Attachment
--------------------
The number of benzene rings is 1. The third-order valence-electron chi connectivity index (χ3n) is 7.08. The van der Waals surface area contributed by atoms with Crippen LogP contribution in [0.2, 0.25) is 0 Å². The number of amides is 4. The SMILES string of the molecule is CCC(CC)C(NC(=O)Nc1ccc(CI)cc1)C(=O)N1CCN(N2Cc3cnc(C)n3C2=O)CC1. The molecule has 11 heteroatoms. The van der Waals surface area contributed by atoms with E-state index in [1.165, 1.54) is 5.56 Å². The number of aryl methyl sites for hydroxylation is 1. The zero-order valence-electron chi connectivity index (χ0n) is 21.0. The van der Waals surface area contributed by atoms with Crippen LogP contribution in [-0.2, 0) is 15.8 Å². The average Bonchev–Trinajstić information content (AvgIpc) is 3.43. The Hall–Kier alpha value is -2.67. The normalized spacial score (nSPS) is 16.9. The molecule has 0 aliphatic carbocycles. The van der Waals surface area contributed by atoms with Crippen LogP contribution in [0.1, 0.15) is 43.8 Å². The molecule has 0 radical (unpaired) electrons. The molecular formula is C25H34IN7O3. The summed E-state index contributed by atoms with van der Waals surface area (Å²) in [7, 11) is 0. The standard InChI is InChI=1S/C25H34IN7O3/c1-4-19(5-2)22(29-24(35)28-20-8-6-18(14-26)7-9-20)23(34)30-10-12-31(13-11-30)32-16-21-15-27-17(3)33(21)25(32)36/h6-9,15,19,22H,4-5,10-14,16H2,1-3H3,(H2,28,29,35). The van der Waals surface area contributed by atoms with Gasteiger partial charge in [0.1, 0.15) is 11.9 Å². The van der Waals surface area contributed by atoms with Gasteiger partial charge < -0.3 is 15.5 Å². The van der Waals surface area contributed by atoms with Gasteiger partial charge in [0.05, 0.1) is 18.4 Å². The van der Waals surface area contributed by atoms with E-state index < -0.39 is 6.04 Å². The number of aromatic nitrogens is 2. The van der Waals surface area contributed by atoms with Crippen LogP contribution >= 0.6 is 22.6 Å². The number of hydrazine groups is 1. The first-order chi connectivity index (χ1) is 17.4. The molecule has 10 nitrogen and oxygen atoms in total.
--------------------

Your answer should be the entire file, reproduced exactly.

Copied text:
The number of benzene rings is 1. The third-order valence-electron chi connectivity index (χ3n) is 7.08. The van der Waals surface area contributed by atoms with Crippen LogP contribution in [0.2, 0.25) is 0 Å². The number of amides is 4. The SMILES string of the molecule is CCC(CC)C(NC(=O)Nc1ccc(CI)cc1)C(=O)N1CCN(N2Cc3cnc(C)n3C2=O)CC1. The molecule has 11 heteroatoms. The van der Waals surface area contributed by atoms with E-state index in [1.165, 1.54) is 5.56 Å². The number of aryl methyl sites for hydroxylation is 1. The zero-order valence-electron chi connectivity index (χ0n) is 21.0. The van der Waals surface area contributed by atoms with Crippen LogP contribution in [-0.2, 0) is 15.8 Å². The average Bonchev–Trinajstić information content (AvgIpc) is 3.43. The Hall–Kier alpha value is -2.67. The normalized spacial score (nSPS) is 16.9. The molecule has 0 aliphatic carbocycles. The van der Waals surface area contributed by atoms with Crippen LogP contribution in [0.1, 0.15) is 43.8 Å². The molecule has 0 radical (unpaired) electrons. The molecular formula is C25H34IN7O3. The summed E-state index contributed by atoms with van der Waals surface area (Å²) in [7, 11) is 0. The standard InChI is InChI=1S/C25H34IN7O3/c1-4-19(5-2)22(29-24(35)28-20-8-6-18(14-26)7-9-20)23(34)30-10-12-31(13-11-30)32-16-21-15-27-17(3)33(21)25(32)36/h6-9,15,19,22H,4-5,10-14,16H2,1-3H3,(H2,28,29,35). The van der Waals surface area contributed by atoms with Gasteiger partial charge in [0.1, 0.15) is 11.9 Å². The van der Waals surface area contributed by atoms with Gasteiger partial charge < -0.3 is 15.5 Å². The van der Waals surface area contributed by atoms with Gasteiger partial charge in [0.05, 0.1) is 18.4 Å². The van der Waals surface area contributed by atoms with E-state index < -0.39 is 6.04 Å². The number of aromatic nitrogens is 2. The van der Waals surface area contributed by atoms with Crippen LogP contribution >= 0.6 is 22.6 Å². The number of hydrazine groups is 1. The first-order chi connectivity index (χ1) is 17.4. The molecule has 10 nitrogen and oxygen atoms in total.